The community doesn't necessarily need to be part of the development process, but they certainly have the right to know the project process and objectives in advance. Where relationships cannot be established (such as the long history of conflict between the tribes), at least discovering and acknowledging those obstacles could have provided with the engineers the data necessary to create a better project design.  We cannot know if it may would have become more successful, but at the minimum, it would not have introduced new problems.

September 1, 2013

Democracy 2.0 - Asking the People in Syria for their Input


Before taking any further steps in Syria, why not ask the people in Syria what they want to happen?Sounds outlandish, but with a little imagination and some basic technologies, its completely possible.  It even has a precedent.

Many city governments such as in New York City have discovered the value of combing the landscape for metrics and using this data for city management while organizations like Datakind specialize in extracting and interpreting information from neighborhoods. From mapping the spatial distribution of poverty at the World Bank to Kenyan citizens reporting violence with tools like Ushahidi, lots of organizations have discovered the value of obtaining and leveraging local level information to make informed decisions.

The technologies used to collect and organize this data do more than provide a picture to experts. These technologies also open the floor for broader participation.  I am in no way saying that technology solves all problems, but as a tool for communication, it can make voices heard that would have otherwise remained in the shadows. 

At this moment the world is in panic and American's are distraught over the decisions regarding Syrian intervention.  The decision making process is reliant now upon the influence of popular opinion, congressional interests, media storms, intelligence collection, international agreements, and back room discussions.  Yet among all the talk, the most important voice has been excluded from the conversation - the voices of people living in Syria.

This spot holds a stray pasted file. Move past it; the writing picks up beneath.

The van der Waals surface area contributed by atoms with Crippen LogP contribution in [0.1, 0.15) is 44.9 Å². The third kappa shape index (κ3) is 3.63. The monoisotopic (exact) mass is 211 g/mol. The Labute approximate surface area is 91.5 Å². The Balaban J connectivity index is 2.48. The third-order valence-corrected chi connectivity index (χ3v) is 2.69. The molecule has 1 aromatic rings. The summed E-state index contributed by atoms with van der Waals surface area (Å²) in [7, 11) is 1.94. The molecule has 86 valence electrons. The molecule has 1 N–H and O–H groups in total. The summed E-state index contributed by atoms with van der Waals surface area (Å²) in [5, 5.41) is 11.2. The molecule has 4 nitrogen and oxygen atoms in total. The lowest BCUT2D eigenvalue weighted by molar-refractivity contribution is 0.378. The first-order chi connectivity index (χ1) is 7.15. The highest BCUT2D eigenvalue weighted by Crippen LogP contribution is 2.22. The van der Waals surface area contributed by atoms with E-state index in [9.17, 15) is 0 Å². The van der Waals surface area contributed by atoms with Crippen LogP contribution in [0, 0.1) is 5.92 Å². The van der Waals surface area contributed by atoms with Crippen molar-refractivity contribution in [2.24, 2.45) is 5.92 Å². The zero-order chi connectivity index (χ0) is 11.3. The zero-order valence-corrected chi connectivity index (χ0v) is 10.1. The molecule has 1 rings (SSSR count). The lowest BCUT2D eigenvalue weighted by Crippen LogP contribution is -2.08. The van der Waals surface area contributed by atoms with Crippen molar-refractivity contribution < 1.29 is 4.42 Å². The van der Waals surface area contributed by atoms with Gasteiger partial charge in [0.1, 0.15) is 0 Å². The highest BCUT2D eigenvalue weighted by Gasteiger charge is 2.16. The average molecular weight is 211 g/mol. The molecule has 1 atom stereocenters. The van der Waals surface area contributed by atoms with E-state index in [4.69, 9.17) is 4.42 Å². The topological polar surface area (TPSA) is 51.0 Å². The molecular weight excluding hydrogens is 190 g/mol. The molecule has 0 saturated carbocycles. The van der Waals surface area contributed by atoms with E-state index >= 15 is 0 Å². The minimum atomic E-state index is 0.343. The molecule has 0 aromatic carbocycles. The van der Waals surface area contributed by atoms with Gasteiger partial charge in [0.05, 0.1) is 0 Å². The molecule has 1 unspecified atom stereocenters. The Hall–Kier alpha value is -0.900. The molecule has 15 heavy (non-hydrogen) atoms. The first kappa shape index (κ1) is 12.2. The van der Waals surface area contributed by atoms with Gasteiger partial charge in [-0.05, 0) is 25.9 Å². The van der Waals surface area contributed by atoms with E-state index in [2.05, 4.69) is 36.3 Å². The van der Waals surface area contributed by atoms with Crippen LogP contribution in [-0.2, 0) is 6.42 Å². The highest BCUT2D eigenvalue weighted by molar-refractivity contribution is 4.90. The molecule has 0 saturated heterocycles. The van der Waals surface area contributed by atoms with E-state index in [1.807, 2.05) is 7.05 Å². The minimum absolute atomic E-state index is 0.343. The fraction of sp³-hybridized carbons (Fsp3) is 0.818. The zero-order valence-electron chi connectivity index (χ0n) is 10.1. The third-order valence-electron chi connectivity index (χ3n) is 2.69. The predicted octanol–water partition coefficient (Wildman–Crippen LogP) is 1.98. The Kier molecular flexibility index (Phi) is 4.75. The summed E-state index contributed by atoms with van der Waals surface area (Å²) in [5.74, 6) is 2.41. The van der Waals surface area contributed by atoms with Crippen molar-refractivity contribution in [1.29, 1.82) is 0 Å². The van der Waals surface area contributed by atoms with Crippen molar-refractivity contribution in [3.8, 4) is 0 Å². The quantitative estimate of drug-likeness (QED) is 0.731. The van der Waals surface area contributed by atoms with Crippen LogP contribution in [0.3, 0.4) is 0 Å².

Engaging an entire national population, let a alone a population under pressure from the horrors of war, is no easy task. But it is possible, at least to a degree, to use a mobile phone technology like rapidsms for citizens to vote by text message just like popular tv programs that ask audiences to vote for their favorite performer.  I was informed this morning by a friend with family in Syria that the mobile communications infrastructure in Syria is not steady, but over the last year it has been working off and on.   With a little ingenuity it would be possible to create a window for voting and to filter messages.  A little bit of scripting and it is possible to cancel multiple-votes from the same number and even to map the distribution of votes across the landscape. 

A simple text message voting system will not capture popular opinion of everyone in country, but it can provide a statistically viable sample.  More significantly, implementing a tool such this could refigure the entire future of foreign policy and global security.  International policy makers already have the tools at their disposal to engage those populations most affected by military intervention, leaving imagination as the only missing piece to the puzzle.